B&W, 1959, 90 mins. 2 secs.
Directed by Gerardo de Leon and Eddie Romero
Starring Francis Lederer, Greta Thyssen, Richard Derr, Oscar Keesee, Jr., Lilio Duran

Color, 1968, 96 mins. 46 secs.
Directed by Gerardo de Leon and Eddie Romero
Starring Kent Taylor, Beverly Hills, John Ashley, Eva Darren, Mario Montenegro, Oscar Keesee

Color, 1968, 89 mins. 26 secs.
Directed by Gerardo de Leon and Eddie Romero
Starring John Ashley, Angelique Pettyjohn, Ronald Remy, Alicia Alonzo, Ronaldo Valdez

Color, 1970, 92 mins. 33 secs.
Directed by Eddie Romero
Starring John Ashley, Celeste Yarnall, Eddie Garcia, Liza Belmonte
Severin Films (Blu-ray & DVD) (US RA/R1 HD/NTSC), Image Entertainment (DVD) (US R1 NTSC)

The Terror Is a ManPhilippines isn't exactly known to Terror Is a Manmodern viewers for its booming horror film industry, but for a period through the 1960s and '70s), producer-director Eddie Romero and director Gerardo "Gerry" de Leon put the country on the exploitation map by shooting exotic low budget gore epics and releasing them under campy titles guaranteed to have parents dragging their kids to church services for penance. Their horror careers got off to a roaring start with the Hemisphere Pictures production Terror Is a Man, later a hit under the title Blood Creature, and either together or separately they continued the string of creature features with films like The Twilight People and the outrageous "Blood Island" trilogy for which they are still best remembered.

Almost everyone familiar with Terror Is a Man has noted its extreme similarity to H.G. Wells' Island of Dr. Moreau (or more likely its first film adaptation, Island of Lost Souls). Poor William Fitzgerald (Derr) finds himself on the island of Dr. Charles Girard (Lederer) and his wife, Frances (Thyssen). It seems the doctor is convinced he can develop human beings through the genetic components of animals - and of course, he's trying it out on a leopard, with disastrous results. The leopard creature (basically a bandaged man with pointy ears) is quite a sight - not one of the screen's greatest monsters, but definitely one of the oddest.

The opening credits warn that a warning bell (actually the sound of a telephone) will sound and alert the audience Brides of Bloodof a particularly Terror Is a Manhorrifying sequence, which basically consists of a few seconds of Lederer slicing along a patch of skin with a scalpel. Pretty nasty for 1959, but the face-grafting in the same year's Eyes without a Face leaves it in the dust. Generally this is much better than your average drive-in monster fare and deserves the attention it has garnered from dedicated late night TV viewers. The beginning is a bit talky, but once things get in gear, this is a lot of fun.

Nine years later, the Blood Island series proper began with star John Ashley, a former teen heartthrob (and former husband of Deborah Walley) who would star in the trilogy and produced numerous Filipino productions as well. Brides of Blood begins with three Americans -- Dr. Henderson (Taylor), wife Carla (Hills), and Peace Corps rep Jim (Ashley) -- arriving at the so-called Blood Island while researching the effects of atomic bomb detonations in the area. Things seem odd right from the outset when they see dismembered bodies being given a funeral, but that's nothing compared to what's in store as radioactivity has turned the plant and animal life into a constant predatory menace, with Brides of Bloodeverything from tree branches to butterflies posing a threat. Add to that a rampaging monster in the shadows, maiden sacrifices, and an improbably young scientist named Esteban (Montenegro) all figure in a grotesque mystery from which they will not all escape alive.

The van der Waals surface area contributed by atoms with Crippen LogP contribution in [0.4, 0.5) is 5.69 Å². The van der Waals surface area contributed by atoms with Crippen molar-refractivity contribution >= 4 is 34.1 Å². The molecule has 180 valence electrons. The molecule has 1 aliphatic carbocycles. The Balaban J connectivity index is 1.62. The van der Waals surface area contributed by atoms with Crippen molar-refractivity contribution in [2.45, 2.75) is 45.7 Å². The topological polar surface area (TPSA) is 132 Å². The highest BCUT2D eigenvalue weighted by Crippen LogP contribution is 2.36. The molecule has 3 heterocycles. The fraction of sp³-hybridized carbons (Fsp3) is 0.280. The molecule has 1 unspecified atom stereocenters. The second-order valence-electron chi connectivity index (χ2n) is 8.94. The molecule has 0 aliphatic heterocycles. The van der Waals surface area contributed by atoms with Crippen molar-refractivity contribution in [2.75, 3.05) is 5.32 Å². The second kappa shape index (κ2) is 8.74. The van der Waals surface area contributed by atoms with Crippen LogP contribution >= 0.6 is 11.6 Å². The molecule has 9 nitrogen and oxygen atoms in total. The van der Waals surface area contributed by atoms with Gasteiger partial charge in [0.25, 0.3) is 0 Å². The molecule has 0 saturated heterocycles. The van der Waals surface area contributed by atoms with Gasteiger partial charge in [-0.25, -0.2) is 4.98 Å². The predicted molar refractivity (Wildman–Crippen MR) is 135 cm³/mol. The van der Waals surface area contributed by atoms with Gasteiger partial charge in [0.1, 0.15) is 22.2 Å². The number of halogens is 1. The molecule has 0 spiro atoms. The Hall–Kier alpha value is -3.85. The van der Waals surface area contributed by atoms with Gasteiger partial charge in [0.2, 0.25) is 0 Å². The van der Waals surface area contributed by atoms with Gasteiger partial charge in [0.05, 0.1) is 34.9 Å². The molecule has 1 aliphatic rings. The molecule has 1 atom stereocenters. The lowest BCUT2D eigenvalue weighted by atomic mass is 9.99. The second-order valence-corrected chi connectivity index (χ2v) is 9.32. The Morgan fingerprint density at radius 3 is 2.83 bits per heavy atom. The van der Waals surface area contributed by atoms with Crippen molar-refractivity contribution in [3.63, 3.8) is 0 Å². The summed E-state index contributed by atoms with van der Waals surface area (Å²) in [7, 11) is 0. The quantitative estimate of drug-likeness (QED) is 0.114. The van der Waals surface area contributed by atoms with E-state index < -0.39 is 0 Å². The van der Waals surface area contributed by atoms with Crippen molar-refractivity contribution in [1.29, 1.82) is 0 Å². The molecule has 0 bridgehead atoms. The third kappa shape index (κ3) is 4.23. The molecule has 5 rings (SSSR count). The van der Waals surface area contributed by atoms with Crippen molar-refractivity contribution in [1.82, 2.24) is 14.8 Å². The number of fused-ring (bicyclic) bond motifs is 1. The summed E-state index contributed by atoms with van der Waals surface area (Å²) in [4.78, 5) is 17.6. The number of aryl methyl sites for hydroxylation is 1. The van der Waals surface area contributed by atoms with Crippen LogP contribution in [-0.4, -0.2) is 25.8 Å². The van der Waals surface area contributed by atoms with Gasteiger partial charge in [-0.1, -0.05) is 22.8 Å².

Colorful and fast Brides of Bloodpaced, this grafts in several plot elements from Terror Is a Man (the noir-ish blonde wife, the suspicious scientist, etc.) but puts them in a pulpy, outlandish new context completely different from the classic horror-inspired approach of that prior film. Here you get a much higher body count, plentiful body parts, quick flashes of titillating semi-nudity, and lots of colorful coverage of the lush, humid setting. The monster itself is far from convincing and isn't much of a step up above the infamous From Hell It Came, but that just adds to the charm.

Released later the same year is the most famous of the three films and the biggest box office hit, Mad Doctor of Blood Island. Here the sex and blood both get pushed to new extremes right from the opening moments, at least after a fantastic prologue with a bunch of necking college students taking the "Oath of Green Blood" by swigging down vials of green Kool-Aid. This time Blood Island is the hunting ground for a monster with Mad Doctor of Blood Islanddripping green chlorophyll blood, which doesn't bode well for the newly arrived Americans including pathologist Bill Foster (Ashley) and Sheila (Pettyjohn), who's looking for her father. All signs point to the secretive Dr. Lorca (Remy), who seems to be covering up something about the death of a local whose son, Carlos (Valdez), wants to get his mother away from the area as soon as possible. As the body count mounts, Bill and Sheila try to figure out the background of the grisly creature before they end up next on its list. Mad Doctor of Blood Island